First Person Point of View

Schlink uses a first person point view or rather the author’s perspective to narrate the fictional story. The author’s point of view is normally used in autobiographical novels to allow readers to have an in-depth understanding of the themes of the novel through the emotions and thoughts of the narrator. This writing style has been used by several authors such as Harper Lee in To A Kill a Mockingbird and Ernest Hemingway in The Sun also Rises to help the audiences have a first-hand account of the characters’ dialogue. In The Reader, the main character in the text, Michael Berg narrates the story. Eventually, in the last chapter, the protagonist asserts that he wrote the narrative. The meta-fictional component combined with the authoritative skills creates an artificial sincerity of the content.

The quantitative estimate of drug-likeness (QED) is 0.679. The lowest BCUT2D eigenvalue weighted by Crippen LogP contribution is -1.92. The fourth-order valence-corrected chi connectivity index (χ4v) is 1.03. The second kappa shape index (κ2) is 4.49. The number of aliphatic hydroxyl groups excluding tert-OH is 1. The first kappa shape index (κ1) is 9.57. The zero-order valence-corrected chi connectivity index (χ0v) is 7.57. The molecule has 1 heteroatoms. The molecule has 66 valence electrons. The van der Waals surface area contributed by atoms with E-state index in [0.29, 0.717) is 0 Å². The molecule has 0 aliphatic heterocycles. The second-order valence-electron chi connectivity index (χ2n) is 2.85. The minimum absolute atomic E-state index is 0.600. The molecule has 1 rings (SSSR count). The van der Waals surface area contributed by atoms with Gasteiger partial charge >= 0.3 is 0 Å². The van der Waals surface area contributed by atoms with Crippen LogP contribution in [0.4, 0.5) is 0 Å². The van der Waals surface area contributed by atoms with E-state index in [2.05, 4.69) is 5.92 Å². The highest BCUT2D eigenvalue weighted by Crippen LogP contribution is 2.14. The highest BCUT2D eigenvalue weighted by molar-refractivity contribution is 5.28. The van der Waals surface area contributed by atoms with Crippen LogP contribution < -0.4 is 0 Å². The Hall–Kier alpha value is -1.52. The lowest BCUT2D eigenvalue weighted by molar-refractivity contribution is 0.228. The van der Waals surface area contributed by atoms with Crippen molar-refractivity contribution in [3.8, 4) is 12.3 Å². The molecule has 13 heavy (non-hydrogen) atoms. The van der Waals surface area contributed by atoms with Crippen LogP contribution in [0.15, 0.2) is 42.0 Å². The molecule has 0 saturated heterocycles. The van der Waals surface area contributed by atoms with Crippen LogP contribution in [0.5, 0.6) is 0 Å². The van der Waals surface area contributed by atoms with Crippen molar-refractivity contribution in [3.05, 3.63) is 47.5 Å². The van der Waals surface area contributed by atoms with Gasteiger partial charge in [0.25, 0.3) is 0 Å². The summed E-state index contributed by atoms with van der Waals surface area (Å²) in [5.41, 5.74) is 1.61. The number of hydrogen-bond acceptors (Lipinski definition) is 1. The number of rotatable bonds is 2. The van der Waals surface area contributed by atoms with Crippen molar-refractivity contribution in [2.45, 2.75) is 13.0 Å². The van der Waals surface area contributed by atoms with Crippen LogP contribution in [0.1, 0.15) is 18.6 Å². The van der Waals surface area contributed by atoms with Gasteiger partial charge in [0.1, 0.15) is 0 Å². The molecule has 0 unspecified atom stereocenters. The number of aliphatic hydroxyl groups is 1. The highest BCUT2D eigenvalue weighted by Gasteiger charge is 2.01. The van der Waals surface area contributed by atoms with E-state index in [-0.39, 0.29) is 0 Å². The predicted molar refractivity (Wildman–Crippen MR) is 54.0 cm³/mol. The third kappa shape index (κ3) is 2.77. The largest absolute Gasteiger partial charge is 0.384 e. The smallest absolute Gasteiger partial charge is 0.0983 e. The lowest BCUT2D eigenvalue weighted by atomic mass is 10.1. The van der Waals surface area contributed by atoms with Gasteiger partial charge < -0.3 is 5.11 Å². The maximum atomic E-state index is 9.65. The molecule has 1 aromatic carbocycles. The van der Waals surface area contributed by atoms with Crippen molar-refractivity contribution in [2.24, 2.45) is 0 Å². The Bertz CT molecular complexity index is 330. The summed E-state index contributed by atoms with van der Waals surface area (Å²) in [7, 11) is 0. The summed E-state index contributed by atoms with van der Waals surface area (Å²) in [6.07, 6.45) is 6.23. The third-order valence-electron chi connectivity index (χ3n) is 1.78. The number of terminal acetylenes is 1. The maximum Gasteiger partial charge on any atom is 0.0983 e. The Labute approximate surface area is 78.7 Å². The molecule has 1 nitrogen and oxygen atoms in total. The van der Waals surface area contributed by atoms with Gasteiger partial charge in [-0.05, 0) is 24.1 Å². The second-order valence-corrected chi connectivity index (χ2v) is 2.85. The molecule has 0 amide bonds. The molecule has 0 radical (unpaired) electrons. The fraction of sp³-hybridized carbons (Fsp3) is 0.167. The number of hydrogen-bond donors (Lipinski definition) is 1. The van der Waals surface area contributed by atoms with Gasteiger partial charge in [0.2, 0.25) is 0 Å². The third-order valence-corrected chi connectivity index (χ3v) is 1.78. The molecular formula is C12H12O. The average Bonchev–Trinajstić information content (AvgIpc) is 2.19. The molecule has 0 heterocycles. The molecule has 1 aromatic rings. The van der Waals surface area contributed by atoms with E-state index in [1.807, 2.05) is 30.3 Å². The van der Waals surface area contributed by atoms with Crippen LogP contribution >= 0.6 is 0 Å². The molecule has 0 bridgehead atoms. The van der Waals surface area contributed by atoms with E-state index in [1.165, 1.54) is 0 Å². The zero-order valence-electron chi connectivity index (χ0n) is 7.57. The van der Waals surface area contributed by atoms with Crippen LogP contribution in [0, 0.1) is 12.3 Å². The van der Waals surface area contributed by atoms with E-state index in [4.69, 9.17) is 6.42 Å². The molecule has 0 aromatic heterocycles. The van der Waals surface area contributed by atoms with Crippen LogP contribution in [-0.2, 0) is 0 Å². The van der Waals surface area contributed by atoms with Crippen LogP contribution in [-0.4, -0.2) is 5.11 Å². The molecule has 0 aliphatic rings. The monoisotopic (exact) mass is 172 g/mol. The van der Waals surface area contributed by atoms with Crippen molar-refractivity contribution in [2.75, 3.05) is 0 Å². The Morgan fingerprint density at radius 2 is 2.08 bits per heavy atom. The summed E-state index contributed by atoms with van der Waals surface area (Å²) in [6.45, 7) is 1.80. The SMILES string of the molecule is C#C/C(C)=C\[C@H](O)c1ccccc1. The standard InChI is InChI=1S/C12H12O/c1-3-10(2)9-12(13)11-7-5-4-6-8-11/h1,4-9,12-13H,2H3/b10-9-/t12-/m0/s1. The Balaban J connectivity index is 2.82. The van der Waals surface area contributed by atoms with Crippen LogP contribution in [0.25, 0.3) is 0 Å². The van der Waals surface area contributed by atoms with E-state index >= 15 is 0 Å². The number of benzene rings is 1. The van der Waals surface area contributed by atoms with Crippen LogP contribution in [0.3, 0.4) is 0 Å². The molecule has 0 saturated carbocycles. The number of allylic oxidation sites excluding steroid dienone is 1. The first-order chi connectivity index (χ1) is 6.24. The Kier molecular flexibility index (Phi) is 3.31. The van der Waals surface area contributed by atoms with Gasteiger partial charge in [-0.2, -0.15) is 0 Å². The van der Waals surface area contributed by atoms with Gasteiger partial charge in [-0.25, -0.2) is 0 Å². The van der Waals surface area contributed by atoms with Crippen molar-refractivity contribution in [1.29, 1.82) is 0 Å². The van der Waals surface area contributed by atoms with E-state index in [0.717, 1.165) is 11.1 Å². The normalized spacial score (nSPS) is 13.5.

Through the first person point of view technique, readers can note the sympathetic nature of Michael, particularly how he talks about Hanna. He becomes isolated, emotionally detached, and egotistic. Moreover, through his narration, it is evident that he is learned, unlike Hanna who is an illiterate Nazi war perpetrator. The audiences’ understanding of Hanna is limited by Michael’s perspective. He portrays the offender, Hanna, as the victim of war since she commits the atrocities due to her illiteracy. Moreover, Michael introduces her as a woman of good personality, hence encouraging the readers to have a positive predisposition of Hanna. The author also uses a language, which is lucid and blunt at crucial parts of the plot, for instance, when introducing a chapter. The first statement in chapter seven reads, “The next night I fell in love with her” (Schlink 27). This simple language boosts the substance of his writing. The short chapters also make it easy for readers to follow and understand the plot.